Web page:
American Humane Presents Busch Wildlife Sanctuary with Feed the Hungry Grant 

Washington, D.C. – American Humane, the country’s first national humane organization, today announced that the Busch Wildlife Sanctuary received a grant from American Humane’s Feed the Hungry fund. Located in Jupiter, Florida, the Busch Wildlife Sanctuary is a non-profit organization dedicated to the protection and conservation of Florida’s wildlife and natural resources.

“The very sad reality for shelters and rescue organizations today is that they are struggling to keep kibble in food bowls and litter in boxes,” said Dr. Robin Ganzert, president and CEO of American Humane.  “We must take action to ensure organizations that are housing animals left by the wayside during this sweeping pandemic have the basic resources needed to ensure the safe and humane treatment of animals in their care. To stand by and do nothing during this time is unconscionable.”

Like every other business or organization in America, rescue shelters are struggling to maintain basic services and care for their animal residents in the face of the current worldwide pandemic. Thousands of animals are being left without homes and facilities are in desperate need of general supplies. In response to the overwhelming number of calls received from animal rescuers, shelters and first responders, American Humane launched the Feed the Hungry fund to feed and care for animals across the country who have been abandoned as a result of the coronavirus crisis. The fund seeks to raise much-needed resources to help shelters and rescue organizations that are not only struggling to keep the lights on, but also to keep critical supplies like food stocked.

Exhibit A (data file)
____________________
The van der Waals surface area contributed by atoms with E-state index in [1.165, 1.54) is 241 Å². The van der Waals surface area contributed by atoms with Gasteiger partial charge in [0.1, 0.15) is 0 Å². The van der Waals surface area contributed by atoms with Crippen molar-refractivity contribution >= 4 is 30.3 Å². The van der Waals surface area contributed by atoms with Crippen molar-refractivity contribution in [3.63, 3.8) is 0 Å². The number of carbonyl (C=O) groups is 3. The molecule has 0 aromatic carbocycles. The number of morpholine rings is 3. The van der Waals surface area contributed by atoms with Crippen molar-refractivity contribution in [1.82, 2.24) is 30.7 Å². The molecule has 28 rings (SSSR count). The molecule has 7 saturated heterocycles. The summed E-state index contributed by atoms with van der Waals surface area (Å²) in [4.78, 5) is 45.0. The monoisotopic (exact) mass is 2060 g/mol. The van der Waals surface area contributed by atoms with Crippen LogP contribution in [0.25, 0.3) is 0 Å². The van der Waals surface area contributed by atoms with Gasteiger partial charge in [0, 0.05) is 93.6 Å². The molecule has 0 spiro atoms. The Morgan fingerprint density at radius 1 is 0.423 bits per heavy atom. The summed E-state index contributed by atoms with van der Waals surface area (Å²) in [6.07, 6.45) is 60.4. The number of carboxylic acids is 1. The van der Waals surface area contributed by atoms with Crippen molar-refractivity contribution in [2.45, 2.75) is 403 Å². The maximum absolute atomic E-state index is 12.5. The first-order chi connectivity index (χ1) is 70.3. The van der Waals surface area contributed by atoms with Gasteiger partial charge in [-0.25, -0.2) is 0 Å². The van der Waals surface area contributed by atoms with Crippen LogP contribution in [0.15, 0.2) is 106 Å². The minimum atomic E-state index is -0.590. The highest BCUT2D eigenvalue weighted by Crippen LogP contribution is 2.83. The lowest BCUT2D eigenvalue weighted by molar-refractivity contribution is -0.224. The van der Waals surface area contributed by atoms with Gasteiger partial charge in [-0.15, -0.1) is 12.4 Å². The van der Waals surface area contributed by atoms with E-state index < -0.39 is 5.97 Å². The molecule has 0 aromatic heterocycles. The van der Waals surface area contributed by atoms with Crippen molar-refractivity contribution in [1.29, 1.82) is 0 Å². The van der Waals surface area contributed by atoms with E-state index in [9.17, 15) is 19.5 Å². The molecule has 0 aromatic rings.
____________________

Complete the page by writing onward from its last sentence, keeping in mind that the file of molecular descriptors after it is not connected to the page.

“I really want to thank American Humane for their generous grant through the Feed the Hungry campaign,” said Amy Kight, Executive Director of Busch Wildlife Sanctuary. “Not only will that help us feed our permanently impaired resident educational ambassadors, but also all the animals that are coming to us in need. Since March 17, we have received over 450 sick, injured or orphaned wild animals that are native to the state of Florida. Without this kind of support, there is no way we can keep the doors open and keep taking care of them.”

The Busch Wildlife Sanctuary provides free comprehensive medical and rehabilitative care to almost 5,000 injured wild animals each year. Nearly 90 percent of the injuries treated at the wildlife hospital are directly related to man-made causes, which include collisions with automobiles, fishing line entanglement, electrocutions, illegal gunshots, poisonings and attacks by dogs and cats. The ultimate goal of the wildlife rescue program is to return recovered animals to their natural habitats to once again become an integral part of the environment. Former patients of the wildlife hospital that have suffered injuries too severe to allow them to return to the wild are provided with a refuge in which to live, where they now serve as ambassadors to the animal kingdom. In addition to its wildlife rehabilitation efforts, the Busch Wildlife Sanctuary annually offers community outreach programs to more than 125,000 children and adults. The sanctuary was selected as a recipient of the Feed the Hungry fund due to the impact it has made for the native wildlife in Florida.

To help shelters continue to save lives during this unprecedented crisis, consider donating today. Learn more at

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